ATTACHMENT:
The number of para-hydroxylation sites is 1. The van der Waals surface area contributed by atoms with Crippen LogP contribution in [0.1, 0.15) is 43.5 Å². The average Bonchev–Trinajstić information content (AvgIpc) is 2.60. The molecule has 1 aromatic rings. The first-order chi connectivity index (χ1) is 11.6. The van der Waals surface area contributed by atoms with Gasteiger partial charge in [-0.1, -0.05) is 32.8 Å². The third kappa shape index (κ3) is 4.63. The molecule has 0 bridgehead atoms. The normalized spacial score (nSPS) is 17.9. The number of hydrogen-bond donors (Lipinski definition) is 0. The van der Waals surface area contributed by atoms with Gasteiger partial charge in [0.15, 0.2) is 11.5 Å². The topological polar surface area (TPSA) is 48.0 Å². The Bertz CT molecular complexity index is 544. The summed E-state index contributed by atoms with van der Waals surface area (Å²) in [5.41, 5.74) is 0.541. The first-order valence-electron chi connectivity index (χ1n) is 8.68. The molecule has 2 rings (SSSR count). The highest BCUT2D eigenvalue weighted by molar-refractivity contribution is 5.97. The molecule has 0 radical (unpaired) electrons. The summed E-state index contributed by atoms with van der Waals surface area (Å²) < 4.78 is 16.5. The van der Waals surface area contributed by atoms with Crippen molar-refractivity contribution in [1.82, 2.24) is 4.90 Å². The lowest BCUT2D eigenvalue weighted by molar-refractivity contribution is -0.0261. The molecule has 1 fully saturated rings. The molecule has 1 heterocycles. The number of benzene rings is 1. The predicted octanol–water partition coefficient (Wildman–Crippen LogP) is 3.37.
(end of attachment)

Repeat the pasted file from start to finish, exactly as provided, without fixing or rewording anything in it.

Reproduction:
The number of para-hydroxylation sites is 1. The van der Waals surface area contributed by atoms with Crippen LogP contribution in [0.1, 0.15) is 43.5 Å². The average Bonchev–Trinajstić information content (AvgIpc) is 2.60. The molecule has 1 aromatic rings. The first-order chi connectivity index (χ1) is 11.6. The van der Waals surface area contributed by atoms with Gasteiger partial charge in [-0.1, -0.05) is 32.8 Å². The third kappa shape index (κ3) is 4.63. The molecule has 0 bridgehead atoms. The normalized spacial score (nSPS) is 17.9. The number of hydrogen-bond donors (Lipinski definition) is 0. The van der Waals surface area contributed by atoms with Gasteiger partial charge in [0.15, 0.2) is 11.5 Å². The topological polar surface area (TPSA) is 48.0 Å². The Bertz CT molecular complexity index is 544. The summed E-state index contributed by atoms with van der Waals surface area (Å²) in [5.41, 5.74) is 0.541. The first-order valence-electron chi connectivity index (χ1n) is 8.68. The molecule has 2 rings (SSSR count). The highest BCUT2D eigenvalue weighted by molar-refractivity contribution is 5.97. The molecule has 0 radical (unpaired) electrons. The summed E-state index contributed by atoms with van der Waals surface area (Å²) < 4.78 is 16.5. The van der Waals surface area contributed by atoms with Crippen molar-refractivity contribution in [1.82, 2.24) is 4.90 Å². The lowest BCUT2D eigenvalue weighted by molar-refractivity contribution is -0.0261. The molecule has 1 fully saturated rings. The molecule has 1 heterocycles. The number of benzene rings is 1. The predicted octanol–water partition coefficient (Wildman–Crippen LogP) is 3.37.